Final farewell to Stephen Hawking as his voice is beamed into space
A satellite will broadcast the physicist's voice to the distant stars.
Professor Stephen Hawking, one of the world's acknowledged greatest scientific minds died at his home in Cambridge, England, early in the morning of 14 March 2018, at the age of 76, but his voice will be reaching out to the distant stars, reported BBC News.
Hawkings revolutionized theoretic physics with his unconventional, brilliant thinking and brought the rarefied world of quantum and relativistic physics to the laymen, with his best selling book "A Brief History of Time."
Although his mind traveled through time and space, Hawkings was confined to a wheelchair by a progressive disease. He had been diagnosed with amyotrophic lateral sclerosis - ALS - or Lou Gehrig's disease when he was just 21, and at the time, doctors gave him a life expectancy of two years.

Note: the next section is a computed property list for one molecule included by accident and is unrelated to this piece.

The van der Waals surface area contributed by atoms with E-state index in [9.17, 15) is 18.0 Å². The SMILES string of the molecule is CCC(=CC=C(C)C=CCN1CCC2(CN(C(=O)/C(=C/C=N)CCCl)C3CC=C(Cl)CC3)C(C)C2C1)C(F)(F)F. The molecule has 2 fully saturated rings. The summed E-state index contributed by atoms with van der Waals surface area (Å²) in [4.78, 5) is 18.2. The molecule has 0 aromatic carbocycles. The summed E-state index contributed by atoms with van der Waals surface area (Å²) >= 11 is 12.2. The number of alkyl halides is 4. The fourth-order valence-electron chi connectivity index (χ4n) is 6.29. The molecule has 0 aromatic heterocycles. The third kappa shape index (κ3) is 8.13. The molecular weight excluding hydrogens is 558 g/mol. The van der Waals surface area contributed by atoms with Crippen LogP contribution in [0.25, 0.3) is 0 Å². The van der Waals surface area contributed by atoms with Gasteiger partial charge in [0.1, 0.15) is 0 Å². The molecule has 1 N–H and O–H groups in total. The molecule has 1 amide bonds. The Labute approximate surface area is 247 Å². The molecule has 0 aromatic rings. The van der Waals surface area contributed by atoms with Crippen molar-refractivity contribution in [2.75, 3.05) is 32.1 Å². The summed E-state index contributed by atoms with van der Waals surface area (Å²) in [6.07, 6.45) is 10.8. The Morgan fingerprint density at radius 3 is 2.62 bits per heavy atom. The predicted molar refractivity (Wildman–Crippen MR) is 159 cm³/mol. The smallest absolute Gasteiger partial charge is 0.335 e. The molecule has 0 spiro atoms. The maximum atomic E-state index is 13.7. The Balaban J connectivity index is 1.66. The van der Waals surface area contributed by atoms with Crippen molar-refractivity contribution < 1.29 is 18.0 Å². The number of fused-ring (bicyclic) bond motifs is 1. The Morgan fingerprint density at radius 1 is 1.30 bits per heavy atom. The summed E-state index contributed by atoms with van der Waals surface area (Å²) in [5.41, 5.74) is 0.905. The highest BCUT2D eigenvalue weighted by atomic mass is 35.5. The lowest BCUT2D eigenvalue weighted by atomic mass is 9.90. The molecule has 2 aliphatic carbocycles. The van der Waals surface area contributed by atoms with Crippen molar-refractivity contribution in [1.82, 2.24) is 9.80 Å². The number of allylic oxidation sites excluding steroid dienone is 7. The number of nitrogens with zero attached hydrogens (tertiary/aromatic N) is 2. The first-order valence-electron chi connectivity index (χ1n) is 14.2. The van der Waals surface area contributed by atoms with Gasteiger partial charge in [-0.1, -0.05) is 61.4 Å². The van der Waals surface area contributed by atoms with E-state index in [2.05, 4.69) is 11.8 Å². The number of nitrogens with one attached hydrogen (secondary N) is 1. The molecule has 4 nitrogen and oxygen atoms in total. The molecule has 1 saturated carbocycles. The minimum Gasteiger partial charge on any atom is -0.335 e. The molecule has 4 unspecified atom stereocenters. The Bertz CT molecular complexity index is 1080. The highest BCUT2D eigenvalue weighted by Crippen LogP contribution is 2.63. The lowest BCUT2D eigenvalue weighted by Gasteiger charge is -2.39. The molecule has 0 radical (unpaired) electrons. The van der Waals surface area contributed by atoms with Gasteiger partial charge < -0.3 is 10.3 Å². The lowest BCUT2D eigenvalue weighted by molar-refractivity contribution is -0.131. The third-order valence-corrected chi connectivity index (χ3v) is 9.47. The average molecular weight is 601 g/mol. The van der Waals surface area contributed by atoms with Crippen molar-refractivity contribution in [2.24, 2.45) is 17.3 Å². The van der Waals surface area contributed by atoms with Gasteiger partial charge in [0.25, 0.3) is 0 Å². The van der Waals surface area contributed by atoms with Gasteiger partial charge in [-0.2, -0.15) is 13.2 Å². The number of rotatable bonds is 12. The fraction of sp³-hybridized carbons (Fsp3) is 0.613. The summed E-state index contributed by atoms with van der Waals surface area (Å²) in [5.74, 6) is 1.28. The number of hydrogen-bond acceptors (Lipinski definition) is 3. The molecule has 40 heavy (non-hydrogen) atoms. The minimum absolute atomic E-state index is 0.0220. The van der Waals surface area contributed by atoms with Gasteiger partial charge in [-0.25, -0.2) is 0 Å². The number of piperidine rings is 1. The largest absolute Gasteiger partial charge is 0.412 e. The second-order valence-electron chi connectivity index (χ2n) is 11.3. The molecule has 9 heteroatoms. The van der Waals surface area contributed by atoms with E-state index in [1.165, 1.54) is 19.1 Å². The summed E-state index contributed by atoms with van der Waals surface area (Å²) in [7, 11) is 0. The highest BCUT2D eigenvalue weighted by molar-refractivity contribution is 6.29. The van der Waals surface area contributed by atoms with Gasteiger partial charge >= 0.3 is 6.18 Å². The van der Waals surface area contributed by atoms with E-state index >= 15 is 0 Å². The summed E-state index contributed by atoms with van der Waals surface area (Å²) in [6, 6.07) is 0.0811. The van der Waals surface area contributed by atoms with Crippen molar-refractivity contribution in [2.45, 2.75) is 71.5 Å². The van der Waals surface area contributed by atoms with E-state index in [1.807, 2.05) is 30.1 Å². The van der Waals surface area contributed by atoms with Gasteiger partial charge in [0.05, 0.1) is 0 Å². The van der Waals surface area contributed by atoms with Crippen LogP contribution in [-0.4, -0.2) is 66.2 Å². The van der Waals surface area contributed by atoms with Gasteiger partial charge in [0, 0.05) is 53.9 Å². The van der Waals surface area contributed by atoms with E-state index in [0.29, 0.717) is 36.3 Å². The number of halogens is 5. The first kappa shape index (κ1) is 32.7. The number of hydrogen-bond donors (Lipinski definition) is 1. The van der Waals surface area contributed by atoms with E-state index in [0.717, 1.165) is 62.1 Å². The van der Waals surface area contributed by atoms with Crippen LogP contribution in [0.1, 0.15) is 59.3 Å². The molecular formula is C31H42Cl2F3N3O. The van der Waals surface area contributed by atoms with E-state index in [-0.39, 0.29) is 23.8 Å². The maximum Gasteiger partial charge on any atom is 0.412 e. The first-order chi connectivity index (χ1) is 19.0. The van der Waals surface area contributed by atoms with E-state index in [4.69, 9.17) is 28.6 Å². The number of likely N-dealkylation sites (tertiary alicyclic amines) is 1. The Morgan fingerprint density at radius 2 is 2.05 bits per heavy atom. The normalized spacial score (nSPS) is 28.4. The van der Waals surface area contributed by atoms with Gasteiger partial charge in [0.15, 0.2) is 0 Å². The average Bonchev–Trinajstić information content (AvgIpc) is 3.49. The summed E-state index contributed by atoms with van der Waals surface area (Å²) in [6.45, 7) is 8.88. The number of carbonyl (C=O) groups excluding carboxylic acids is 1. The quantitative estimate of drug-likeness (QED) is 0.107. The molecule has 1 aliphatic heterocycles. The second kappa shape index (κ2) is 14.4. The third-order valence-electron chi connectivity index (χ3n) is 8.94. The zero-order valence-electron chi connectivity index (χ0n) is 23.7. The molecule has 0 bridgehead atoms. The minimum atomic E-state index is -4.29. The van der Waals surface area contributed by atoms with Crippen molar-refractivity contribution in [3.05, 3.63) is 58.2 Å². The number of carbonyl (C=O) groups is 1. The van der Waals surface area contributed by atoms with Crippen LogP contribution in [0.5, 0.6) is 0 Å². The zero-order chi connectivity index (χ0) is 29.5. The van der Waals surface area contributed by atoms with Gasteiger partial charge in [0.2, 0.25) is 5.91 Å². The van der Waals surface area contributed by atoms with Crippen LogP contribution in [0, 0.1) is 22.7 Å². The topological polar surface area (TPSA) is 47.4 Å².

Hawkings lived 53 years beyond their expectations, though his physical condition became progressively more debilitated.
On the 16th of June 2018, Stephen Hawking's ashes were interred in a touching ceremony in Westminister Abbey. The physicist's earthly remains will rest between the two great British scientists - Sir Isaac Newton and Charles Darwin.
After the services, a recording of Hawking speaking was beamed towards the nearest black hole from the European Space Agency satellite dish at Cerberus in Spain. His words are described by his daughter Lucy as "A message of peace and hope, about unity and the need for us to live together in harmony on this planet."
Hawking's words were set to an original score written for the occasion by the composer Vangelis, and titled "The Stephen Hawking Tribute."
Hawking's greatest dream had been to go into space, and it looked as if it would come true when Richard Branson offered him a free flight into space with Virgin Galactic's first mission.
Sadly, the commercial flights had not yet begun when Hawkings suv«ccumbed to his disease, but his voice will be echoing through that black hole and perhaps reaching the many universes he believed to exist, waiting to be discovered by mankind.
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